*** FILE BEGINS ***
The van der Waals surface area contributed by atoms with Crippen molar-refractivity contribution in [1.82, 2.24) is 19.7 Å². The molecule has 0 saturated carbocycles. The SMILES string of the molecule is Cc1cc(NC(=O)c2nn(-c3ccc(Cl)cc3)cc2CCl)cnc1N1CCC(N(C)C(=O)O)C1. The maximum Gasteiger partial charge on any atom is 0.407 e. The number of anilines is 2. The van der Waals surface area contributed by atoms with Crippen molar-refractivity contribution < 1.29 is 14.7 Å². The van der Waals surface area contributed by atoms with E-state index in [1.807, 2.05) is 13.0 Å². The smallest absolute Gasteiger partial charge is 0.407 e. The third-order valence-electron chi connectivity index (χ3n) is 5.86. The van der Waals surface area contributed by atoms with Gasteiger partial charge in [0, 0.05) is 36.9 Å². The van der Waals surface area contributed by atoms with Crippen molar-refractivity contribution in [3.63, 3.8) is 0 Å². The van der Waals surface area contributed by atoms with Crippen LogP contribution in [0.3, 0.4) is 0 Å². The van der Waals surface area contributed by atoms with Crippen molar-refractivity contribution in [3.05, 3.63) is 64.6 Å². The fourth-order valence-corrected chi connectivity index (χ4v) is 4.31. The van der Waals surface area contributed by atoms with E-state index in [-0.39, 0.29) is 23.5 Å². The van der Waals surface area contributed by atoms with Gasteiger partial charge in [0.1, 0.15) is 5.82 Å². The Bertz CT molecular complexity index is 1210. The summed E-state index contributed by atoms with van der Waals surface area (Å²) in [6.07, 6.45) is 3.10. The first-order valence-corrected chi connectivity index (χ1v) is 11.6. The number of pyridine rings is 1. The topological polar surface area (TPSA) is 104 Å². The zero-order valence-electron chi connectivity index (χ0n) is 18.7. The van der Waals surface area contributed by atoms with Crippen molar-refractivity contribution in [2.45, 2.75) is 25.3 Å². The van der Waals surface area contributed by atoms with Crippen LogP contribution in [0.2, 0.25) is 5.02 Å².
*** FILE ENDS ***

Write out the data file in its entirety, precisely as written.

The van der Waals surface area contributed by atoms with Crippen molar-refractivity contribution in [1.82, 2.24) is 19.7 Å². The molecule has 0 saturated carbocycles. The SMILES string of the molecule is Cc1cc(NC(=O)c2nn(-c3ccc(Cl)cc3)cc2CCl)cnc1N1CCC(N(C)C(=O)O)C1. The maximum Gasteiger partial charge on any atom is 0.407 e. The number of anilines is 2. The van der Waals surface area contributed by atoms with Crippen molar-refractivity contribution < 1.29 is 14.7 Å². The van der Waals surface area contributed by atoms with E-state index in [1.807, 2.05) is 13.0 Å². The smallest absolute Gasteiger partial charge is 0.407 e. The third-order valence-electron chi connectivity index (χ3n) is 5.86. The van der Waals surface area contributed by atoms with Gasteiger partial charge in [0, 0.05) is 36.9 Å². The van der Waals surface area contributed by atoms with Crippen molar-refractivity contribution in [3.63, 3.8) is 0 Å². The van der Waals surface area contributed by atoms with Crippen LogP contribution in [0.3, 0.4) is 0 Å². The van der Waals surface area contributed by atoms with Crippen molar-refractivity contribution in [3.05, 3.63) is 64.6 Å². The fourth-order valence-corrected chi connectivity index (χ4v) is 4.31. The van der Waals surface area contributed by atoms with E-state index in [-0.39, 0.29) is 23.5 Å². The van der Waals surface area contributed by atoms with Gasteiger partial charge in [0.1, 0.15) is 5.82 Å². The Bertz CT molecular complexity index is 1210. The summed E-state index contributed by atoms with van der Waals surface area (Å²) in [6.07, 6.45) is 3.10. The first-order valence-corrected chi connectivity index (χ1v) is 11.6. The number of pyridine rings is 1. The topological polar surface area (TPSA) is 104 Å². The zero-order valence-electron chi connectivity index (χ0n) is 18.7. The van der Waals surface area contributed by atoms with Crippen molar-refractivity contribution in [2.45, 2.75) is 25.3 Å². The van der Waals surface area contributed by atoms with Crippen LogP contribution in [0.2, 0.25) is 5.02 Å².